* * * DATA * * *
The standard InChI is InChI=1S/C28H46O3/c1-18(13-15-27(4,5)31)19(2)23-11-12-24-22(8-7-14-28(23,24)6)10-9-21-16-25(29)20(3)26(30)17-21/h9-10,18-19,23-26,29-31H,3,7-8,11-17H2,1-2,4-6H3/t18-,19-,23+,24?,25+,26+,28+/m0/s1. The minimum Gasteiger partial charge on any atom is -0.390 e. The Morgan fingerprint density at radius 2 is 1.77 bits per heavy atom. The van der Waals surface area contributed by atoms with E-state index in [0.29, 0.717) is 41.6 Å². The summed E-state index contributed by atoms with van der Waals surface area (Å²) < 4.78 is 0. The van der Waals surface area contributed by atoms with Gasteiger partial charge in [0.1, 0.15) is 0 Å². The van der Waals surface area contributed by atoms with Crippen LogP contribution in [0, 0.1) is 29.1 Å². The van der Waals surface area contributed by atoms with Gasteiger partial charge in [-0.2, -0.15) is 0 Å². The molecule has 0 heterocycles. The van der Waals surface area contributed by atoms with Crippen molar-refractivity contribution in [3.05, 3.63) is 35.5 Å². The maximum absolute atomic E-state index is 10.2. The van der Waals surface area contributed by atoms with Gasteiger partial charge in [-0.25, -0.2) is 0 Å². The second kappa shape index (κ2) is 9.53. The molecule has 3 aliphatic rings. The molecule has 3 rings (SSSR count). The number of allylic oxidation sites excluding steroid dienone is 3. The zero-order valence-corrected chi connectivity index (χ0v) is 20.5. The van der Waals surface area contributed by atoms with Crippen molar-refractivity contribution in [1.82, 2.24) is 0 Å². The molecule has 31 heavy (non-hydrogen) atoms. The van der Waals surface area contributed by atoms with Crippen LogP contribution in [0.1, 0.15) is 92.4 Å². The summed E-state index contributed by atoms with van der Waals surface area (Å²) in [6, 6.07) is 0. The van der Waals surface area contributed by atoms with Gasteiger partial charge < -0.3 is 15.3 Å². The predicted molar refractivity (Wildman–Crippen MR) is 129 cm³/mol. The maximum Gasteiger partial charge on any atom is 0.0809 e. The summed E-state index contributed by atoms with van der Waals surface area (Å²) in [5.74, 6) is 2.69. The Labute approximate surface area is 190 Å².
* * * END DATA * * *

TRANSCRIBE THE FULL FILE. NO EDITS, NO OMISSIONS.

The standard InChI is InChI=1S/C28H46O3/c1-18(13-15-27(4,5)31)19(2)23-11-12-24-22(8-7-14-28(23,24)6)10-9-21-16-25(29)20(3)26(30)17-21/h9-10,18-19,23-26,29-31H,3,7-8,11-17H2,1-2,4-6H3/t18-,19-,23+,24?,25+,26+,28+/m0/s1. The minimum Gasteiger partial charge on any atom is -0.390 e. The Morgan fingerprint density at radius 2 is 1.77 bits per heavy atom. The van der Waals surface area contributed by atoms with E-state index in [0.29, 0.717) is 41.6 Å². The summed E-state index contributed by atoms with van der Waals surface area (Å²) < 4.78 is 0. The van der Waals surface area contributed by atoms with Gasteiger partial charge in [0.1, 0.15) is 0 Å². The van der Waals surface area contributed by atoms with Crippen LogP contribution in [0, 0.1) is 29.1 Å². The van der Waals surface area contributed by atoms with Gasteiger partial charge in [-0.2, -0.15) is 0 Å². The molecule has 0 heterocycles. The van der Waals surface area contributed by atoms with Crippen molar-refractivity contribution in [3.05, 3.63) is 35.5 Å². The maximum absolute atomic E-state index is 10.2. The van der Waals surface area contributed by atoms with Gasteiger partial charge in [-0.25, -0.2) is 0 Å². The second kappa shape index (κ2) is 9.53. The molecule has 3 aliphatic rings. The molecule has 3 rings (SSSR count). The number of allylic oxidation sites excluding steroid dienone is 3. The zero-order valence-corrected chi connectivity index (χ0v) is 20.5. The van der Waals surface area contributed by atoms with Crippen molar-refractivity contribution in [1.82, 2.24) is 0 Å². The molecule has 31 heavy (non-hydrogen) atoms. The van der Waals surface area contributed by atoms with Crippen LogP contribution in [0.1, 0.15) is 92.4 Å². The summed E-state index contributed by atoms with van der Waals surface area (Å²) in [6, 6.07) is 0. The van der Waals surface area contributed by atoms with Gasteiger partial charge < -0.3 is 15.3 Å². The predicted molar refractivity (Wildman–Crippen MR) is 129 cm³/mol. The maximum Gasteiger partial charge on any atom is 0.0809 e. The summed E-state index contributed by atoms with van der Waals surface area (Å²) in [5.74, 6) is 2.69. The Labute approximate surface area is 190 Å².